Cavium Outlook Cut Sends EZchip to 8-Month Low: Israel Overnight

Cavium Outlook Cut Sends EZchip to 8-Month Low
Ultra-Orthodox Jewish men talk in the Me'a She'arim neighborhood in Jerusalem, Israel. The shekel weakened for the first time in four days, headed for the worst performance since 2001. Photographer: Ahikam Seri/Bloomberg

EZchip Semiconductor Ltd., the Israeli maker of network processors, dropped to the lowest level in eight months in New York after U.S. competitor Cavium Inc. reduced its sales forecast for the fourth quarter.

EZchip fell 4.3 percent to $28.42 on the Nasdaq Stock Market, paring its gains this year to 1.1 percent. The Bloomberg Israel-US 25 Index of the largest Israeli companies traded in New York declined 1.9 percent, the most in a week, led by Teva Pharmaceutical Industries Ltd. EZchip shares in Tel Aviv declined 2.3 percent to 108.60 shekels or $28.51 at the 4:30 p.m. close in Tel Aviv. The benchmark TA-25 index dropped 2.5 percent to 1,085.59, bringing the decline this year to 18 percent.

Cavium, which makes chips for communication networks, on Dec. 27 lowered its revenue forecast to no more than $57 million from an earlier projection of at least $61 million. Two weeks earlier, Intel Corp., the world’s largest chipmaker, cut its fourth-quarter forecast by about $1 billion.

“We come away incrementally more cautious about EZchip,” said Daniel Berenbaum, an analyst at MKM Partners LP in Stamford, Connecticut. “Service provider weakness will likely take its toll on everyone before this is done.”

The Bloomberg Israel-US 25 Index dropped 1.9 percent yesterday to 84.53, following U.S. stocks lower as the European Central Bank’s balance sheet soared to a record after a surge in bank lending to stem the region’s debt crisis. The Standard & Poor’s 500 Index dropped 1.3 percent and the Nasdaq Composite Index retreated 1.3 percent.

GDP Forecast

The shekel was little changed at percent to 3.8093 a dollar. The currency is down 7.5 percent this year, poised for the worst performance since 2001.

The economy probably grew 4.8 percent this year, the Central Bureau of Statistics said today, below its 4.9 percent estimate on Oct. 11. Israeli growth has been slowing as the debt crisis in Europe, one of the nation’s biggest trading partners, crimps demand for exports such as electronic components. Exports of goods and services rose 4.5 percent in 2011, after gaining 13.4 percent in 2010, the bureau said.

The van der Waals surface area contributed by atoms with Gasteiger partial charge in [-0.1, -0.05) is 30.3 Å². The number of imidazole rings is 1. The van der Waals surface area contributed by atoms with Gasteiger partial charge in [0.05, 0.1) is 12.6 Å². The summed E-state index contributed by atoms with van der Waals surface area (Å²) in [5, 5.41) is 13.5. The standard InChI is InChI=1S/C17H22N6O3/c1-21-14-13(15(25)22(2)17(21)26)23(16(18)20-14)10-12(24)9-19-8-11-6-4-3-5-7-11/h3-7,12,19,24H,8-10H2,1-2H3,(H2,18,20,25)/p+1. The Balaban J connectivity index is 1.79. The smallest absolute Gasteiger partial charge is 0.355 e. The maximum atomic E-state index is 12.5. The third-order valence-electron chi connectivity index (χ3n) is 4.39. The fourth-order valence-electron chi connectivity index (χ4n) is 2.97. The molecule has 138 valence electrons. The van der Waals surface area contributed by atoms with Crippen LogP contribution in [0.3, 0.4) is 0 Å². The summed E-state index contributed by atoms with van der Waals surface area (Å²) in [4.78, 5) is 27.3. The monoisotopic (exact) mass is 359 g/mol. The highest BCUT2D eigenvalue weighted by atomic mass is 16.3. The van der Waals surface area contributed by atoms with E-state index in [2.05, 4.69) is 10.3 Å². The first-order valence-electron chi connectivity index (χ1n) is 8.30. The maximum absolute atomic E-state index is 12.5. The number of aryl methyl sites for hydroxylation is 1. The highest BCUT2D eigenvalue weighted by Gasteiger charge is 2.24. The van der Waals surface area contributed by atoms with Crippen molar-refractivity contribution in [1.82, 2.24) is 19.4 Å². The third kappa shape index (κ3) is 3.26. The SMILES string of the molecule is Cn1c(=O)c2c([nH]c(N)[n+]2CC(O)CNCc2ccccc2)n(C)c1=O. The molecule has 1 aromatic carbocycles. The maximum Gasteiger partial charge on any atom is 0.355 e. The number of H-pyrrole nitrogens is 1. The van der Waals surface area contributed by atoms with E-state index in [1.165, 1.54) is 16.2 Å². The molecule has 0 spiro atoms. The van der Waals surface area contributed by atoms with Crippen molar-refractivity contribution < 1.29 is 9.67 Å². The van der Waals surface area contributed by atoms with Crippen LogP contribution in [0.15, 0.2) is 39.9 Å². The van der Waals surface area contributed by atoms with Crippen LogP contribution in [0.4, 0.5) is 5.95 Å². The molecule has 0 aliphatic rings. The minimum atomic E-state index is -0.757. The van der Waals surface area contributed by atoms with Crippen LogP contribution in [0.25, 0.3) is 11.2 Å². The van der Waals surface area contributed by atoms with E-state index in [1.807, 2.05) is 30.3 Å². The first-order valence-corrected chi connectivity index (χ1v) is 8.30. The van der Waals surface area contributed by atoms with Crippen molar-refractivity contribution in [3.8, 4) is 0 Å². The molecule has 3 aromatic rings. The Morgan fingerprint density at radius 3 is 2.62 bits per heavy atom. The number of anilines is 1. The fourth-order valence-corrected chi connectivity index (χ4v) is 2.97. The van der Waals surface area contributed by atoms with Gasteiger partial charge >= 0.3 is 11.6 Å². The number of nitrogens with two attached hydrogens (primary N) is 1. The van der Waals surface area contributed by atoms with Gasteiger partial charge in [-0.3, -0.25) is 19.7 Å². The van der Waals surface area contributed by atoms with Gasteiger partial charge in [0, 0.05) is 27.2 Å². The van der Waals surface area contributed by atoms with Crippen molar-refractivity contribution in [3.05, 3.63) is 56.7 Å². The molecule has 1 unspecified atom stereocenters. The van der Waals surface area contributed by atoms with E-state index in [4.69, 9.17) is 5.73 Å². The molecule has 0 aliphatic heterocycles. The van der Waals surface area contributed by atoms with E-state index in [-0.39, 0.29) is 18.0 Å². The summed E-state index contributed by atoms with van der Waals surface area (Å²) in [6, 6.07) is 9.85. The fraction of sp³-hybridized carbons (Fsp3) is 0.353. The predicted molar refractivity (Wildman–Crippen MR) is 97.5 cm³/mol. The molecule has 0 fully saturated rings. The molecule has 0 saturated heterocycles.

The Bank of Israel left its benchmark interest rate unchanged on Dec. 26 after reducing it twice in three months, saying the economy was expanding and policy makers want to retain their ability to react to future developments.

“The Bank of Israel probably won’t keep its ammunition of rates in the cartridge for a much longer time,” Amir Kahanovich, the chief economist at Clal Finance Brokerage Ltd. in Tel Aviv, wrote in an e-mailed report. Policy makers will probably reduce the rate by a quarter percentage point to 2.5 percent in February, he wrote.

Israel, whose population of 7.7 million is similar in size to Switzerland’s, has about 60 companies traded on the Nasdaq, the most of any country outside the U.S. after China. It is also home to the largest number of startup companies per capita in the world.

Sales Forecast

Yokneam, Israel-based EZchip, whose customers include Juniper Networks Inc. and Cisco Systems Inc., had gained as much as 34 percent in the seven months until July 7 before slumping. The shares in New York fell to the lowest level since April 19 yesterday.

EZchip, whose products allow for quicker data delivery, will probably report a 20 percent drop in sales in the fourth quarter to $13.7 million, according to the median estimate of seven analysts surveyed by Bloomberg. The company on Nov. 2 said fourth-quarter revenue would be as much as 30 percent below the $18.7 million it reported for the third quarter.

“There is no change in the forecasts we have given regarding the fourth quarter,” EZchip Chief Executive Officer Eli Fruchter said today by telephone.

Cavium lowered its revenue estimates after sales to enterprise, service providers and consumer markets were “weak,” the company said in a statement on Dec. 27.

Teva, the world’s largest maker of generic drugs, dropped 2.1 percent to $40.79 in New York. The Tel Aviv shares declined 3 percent to 153.40 shekels, or the equivalent of $40.24 today.

Perrigo Co., the largest U.S. maker of generic over-the-counter drugs, dropped 1.8 percent to $98.90 in New York yesterday. The Israeli shares declined 2.3 percent to 374 shekels, or the equivalent of $98.10 today.

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